• Content is not just loaded from Google’s servers. Cloudflare hosts AMP content as well. Speaking of cloudflare, I’m not sure why having external sites cache content on edge server rubs people the wrong way. It alleviates concerns of DDOS attacks and site maintenance.
  • You can create your own AMP cache
  • Links work as normal. If a user clicks on an amp link, they’re taken to a feather-light page which has all the content they want, else if a user clicks on a non-amp link they get all the features of the full app.
  • The subset of CSS allowed is annoying if only for the fact that one has to do small tweaks to get the css compliant. Without this subset, AMP would not be able to assume the layout was fast and sensible. It’s a tough sell, as no one wants to create custom css for AMP, but I understand the reasoning. Thankfully, this blog does not use a lot of CSS – only a few sed statements were needed to become AMP compliant.
  • I’ll agree that removing AMP content from google’s AMP cache isn’t the most user friendly. Sending an “update-ping” to get immediate removal is tedious at best, but “cached content that no longer exists will eventually get removed from the cache” so one can just wait for the expiration. Since cache busting is a tough problem, this is a fine solution, though an optimal solution would be like Cloudflare’s where they have a nice UI for cache busting.
  • One isn’t giving up anything when having a parallel AMP site. AMP content is still served from the origin, and if there happens to be an AMP cache server present, the content is served from there. It’s not like whoever hosts the AMP server owns the content. It’s simply an optimization for those who seek the content in a nice layout.
  • Some lament that AMP would be good for fake news sites. I’m not sure where this idea sprouted from. I believe that satirical newspapers like the onion should be able to participate in AMP and reap any potential benefits.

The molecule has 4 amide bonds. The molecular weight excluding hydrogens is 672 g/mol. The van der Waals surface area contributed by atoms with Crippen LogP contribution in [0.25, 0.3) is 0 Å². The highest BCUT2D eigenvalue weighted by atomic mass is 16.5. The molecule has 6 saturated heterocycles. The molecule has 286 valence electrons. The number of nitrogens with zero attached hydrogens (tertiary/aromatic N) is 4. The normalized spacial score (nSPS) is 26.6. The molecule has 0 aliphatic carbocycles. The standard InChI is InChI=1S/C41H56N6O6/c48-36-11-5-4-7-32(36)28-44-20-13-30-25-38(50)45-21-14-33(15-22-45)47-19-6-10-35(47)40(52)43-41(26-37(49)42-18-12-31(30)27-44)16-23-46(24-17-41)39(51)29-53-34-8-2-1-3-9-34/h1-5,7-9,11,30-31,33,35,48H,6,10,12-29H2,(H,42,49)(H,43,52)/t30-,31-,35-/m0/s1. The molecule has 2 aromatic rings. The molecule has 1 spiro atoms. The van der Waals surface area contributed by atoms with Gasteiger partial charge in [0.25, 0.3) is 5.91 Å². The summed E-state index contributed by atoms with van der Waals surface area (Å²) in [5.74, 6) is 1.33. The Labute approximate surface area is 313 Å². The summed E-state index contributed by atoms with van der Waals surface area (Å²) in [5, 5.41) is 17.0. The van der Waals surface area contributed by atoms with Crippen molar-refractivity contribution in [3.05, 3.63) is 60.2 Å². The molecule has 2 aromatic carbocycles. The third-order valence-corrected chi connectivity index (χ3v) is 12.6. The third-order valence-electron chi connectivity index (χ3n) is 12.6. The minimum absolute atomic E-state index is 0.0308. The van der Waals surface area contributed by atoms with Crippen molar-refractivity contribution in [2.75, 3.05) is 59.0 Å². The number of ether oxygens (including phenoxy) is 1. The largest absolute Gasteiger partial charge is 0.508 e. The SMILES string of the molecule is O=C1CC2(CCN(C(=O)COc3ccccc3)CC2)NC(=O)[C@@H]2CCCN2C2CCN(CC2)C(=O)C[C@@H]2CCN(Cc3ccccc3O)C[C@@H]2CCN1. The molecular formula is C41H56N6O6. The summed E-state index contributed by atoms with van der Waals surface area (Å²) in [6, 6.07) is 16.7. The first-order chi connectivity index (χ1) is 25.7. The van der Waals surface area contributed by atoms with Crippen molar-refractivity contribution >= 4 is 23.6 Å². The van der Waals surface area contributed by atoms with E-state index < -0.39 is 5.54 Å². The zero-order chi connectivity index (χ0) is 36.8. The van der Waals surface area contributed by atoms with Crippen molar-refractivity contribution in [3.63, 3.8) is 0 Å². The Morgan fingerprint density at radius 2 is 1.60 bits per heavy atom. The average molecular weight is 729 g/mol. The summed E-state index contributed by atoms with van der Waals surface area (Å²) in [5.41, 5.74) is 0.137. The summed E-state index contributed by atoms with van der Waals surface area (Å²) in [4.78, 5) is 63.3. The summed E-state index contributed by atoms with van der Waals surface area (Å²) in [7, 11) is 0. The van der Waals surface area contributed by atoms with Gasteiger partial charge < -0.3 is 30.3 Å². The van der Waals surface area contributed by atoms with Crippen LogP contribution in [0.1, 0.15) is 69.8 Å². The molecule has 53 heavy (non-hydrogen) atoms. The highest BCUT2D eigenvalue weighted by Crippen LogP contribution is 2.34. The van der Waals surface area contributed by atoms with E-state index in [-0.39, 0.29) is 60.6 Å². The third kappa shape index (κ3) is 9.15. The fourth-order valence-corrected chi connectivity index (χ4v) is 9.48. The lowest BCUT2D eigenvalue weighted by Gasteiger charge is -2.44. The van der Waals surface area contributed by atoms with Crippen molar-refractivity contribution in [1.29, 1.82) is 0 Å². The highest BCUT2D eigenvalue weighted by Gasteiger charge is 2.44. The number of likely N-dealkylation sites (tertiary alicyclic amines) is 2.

One thing that I find very interesting is the topic of Subresource Integrity, which is where a client can specify the hash of the incoming file. If the hashes do not match then the file is rejected. The problem is that AMP defines itself as an evergreen library, so a single URL will always point to the lastest version of the library. This means that someone could compromise the javascript payload and clients would have no way of knowing. See the following Github issue for more information. I do have to chuckle though, as there as has been a recent trend towards digesting all assets, and now google is pushing a platform that is fundamentally opposed to identifying payloads based on hash (which one would normally think it could increase security and speed).

With all the back and forth, why did I use AMP? It was a combination of two reasons. First, this site is a testbed and I wanted to answer the question of what effort is required. Since I only spent a couple hours adding this feature, the effort was low. Second, will tons of traffic pour in from the increase in search rank? I won’t know until if I don’t try! Before we part, I have to embarrassingly admit, given my stance on the importance of metrics, this site employs zero analytics and I will have a hard time determining improvements unless there is an order of magnitude increase. AMP does have a whole section on analytics, so this may be an area worth exploring.

Introduction to Journald and Structured Logging

grilled cheese The mildly interesting depictions one finds in their journal

To start, Journald’s minimalist webpage describes itself as:

[as a] service that collects and stores logging data. It creates and maintains structured, indexed journals.

With one of the sources of logging data being:

Structured log messages

Before diving into journald, what’s structured logging?

Structured Logging

Imagine the following hypothetical log outputs

"INFO: On May 22nd 2017 5:30pm UTC, Nick Foobar accessed gooogle.com/#q=what is love in 52ms"


  "datetime": "2017-05-22T17:30:00Z",
  "level": "INFO",
  "user": "Nick Foobar",